In an opinion filed earlier this month, the Illinois Supreme Court outlined the scope of immunity afforded under the Snow and Ice Removal Act. According to the opinion, the plaintiff, Pamela Murphy-Hylton, sustained injuries after she slipped and fell while walking on the sidewalk outside of her condominium in February 2011. She filed a complaint against the condominium complex and its management company, Klein Creek Condominium and Lieberman Management Services, Inc., alleging negligent maintenance and a defective condition caused an unnatural buildup of ice and that condition caused her fall.
According to background acquired from the opinion, there was a large snowstorm that caused snowfall in excess of 20 inches in early February 2011. On February 7, 2011, a snow removal and landscaping service hired by the condo association cleared the sidewalks of snow and ice. On February 18, the plaintiff slipped and fell on a sidewalk within her complex. She sustained a fracture to her leg, knee and hip.
With respect to the alleged defective condition, she cited drainage issues and alleged that downspouts were not properly maintained. She also alleged that building and maintenance codes were not in compliance.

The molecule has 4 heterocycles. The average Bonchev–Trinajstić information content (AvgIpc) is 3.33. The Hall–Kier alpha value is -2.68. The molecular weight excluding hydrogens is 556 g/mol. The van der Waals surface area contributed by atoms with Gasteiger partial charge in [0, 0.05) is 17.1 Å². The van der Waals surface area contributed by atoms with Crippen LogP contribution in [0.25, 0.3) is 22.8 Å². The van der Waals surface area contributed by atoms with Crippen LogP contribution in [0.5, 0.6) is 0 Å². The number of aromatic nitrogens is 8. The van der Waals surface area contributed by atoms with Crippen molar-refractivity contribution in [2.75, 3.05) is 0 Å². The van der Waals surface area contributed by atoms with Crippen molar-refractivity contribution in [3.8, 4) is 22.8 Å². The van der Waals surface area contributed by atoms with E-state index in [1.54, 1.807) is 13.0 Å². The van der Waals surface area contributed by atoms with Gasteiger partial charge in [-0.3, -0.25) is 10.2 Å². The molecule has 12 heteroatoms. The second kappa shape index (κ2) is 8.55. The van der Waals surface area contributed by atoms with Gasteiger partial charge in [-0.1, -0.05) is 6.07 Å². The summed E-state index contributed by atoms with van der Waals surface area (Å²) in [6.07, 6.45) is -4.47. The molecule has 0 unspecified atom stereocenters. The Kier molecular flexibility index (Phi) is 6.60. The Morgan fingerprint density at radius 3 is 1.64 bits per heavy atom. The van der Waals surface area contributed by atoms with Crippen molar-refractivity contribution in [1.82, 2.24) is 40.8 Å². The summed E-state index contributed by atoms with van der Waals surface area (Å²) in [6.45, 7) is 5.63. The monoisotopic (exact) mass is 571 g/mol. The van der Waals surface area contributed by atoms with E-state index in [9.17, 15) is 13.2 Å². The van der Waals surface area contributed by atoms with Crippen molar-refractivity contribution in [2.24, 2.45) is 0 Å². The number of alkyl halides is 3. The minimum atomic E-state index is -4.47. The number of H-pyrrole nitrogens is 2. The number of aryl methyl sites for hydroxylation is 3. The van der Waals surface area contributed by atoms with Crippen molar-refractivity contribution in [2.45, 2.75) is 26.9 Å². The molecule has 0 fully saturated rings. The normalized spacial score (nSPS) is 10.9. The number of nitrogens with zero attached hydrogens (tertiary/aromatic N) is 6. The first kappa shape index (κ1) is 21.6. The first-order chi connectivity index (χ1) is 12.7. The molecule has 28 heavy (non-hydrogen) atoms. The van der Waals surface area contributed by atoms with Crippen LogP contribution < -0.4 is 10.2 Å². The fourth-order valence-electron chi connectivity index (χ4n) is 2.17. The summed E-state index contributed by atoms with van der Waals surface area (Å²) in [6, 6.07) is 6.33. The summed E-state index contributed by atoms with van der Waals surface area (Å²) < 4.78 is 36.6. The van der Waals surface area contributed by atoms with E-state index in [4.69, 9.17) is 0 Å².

Deposed witnesses recalled seeing some areas of pooled water and/or ice accumulation in areas of the condo complex.
Approximately eight months after plaintiff’s fall, drainage redirection work was completed in the area where the plaintiff had fallen.
The defendants filed a motion for summary judgment that relied on the Snow and Ice Removal Act which offers immunity to residential owners and operators. The trial court sided with the defendants and dismissed the case.
The plaintiff filed an appeal. The appellate court reversed the trial court’s decision, basing its decision on the fact that the plaintiff didn’t allege negligence in the snow and ice removal process and remanded the case back to the trial court.
The case proceeded up to the Illinois Supreme Court for review. The Court concluded that while the Act does provide immunity to property owners from liability claims resulting from slip and falls on slippery sidewalks resulting from negligent snow and ice removal, it does not extend to allegations of negligence that relate to the failure to maintain the premises. The appellate court decision was affirmed and the case was remanded to the trial court for further proceedings.
Read the full opinion https://www.claimsjournal.com/app/uploads/2016/12/Murphy-Hylton1Dec16.pdf
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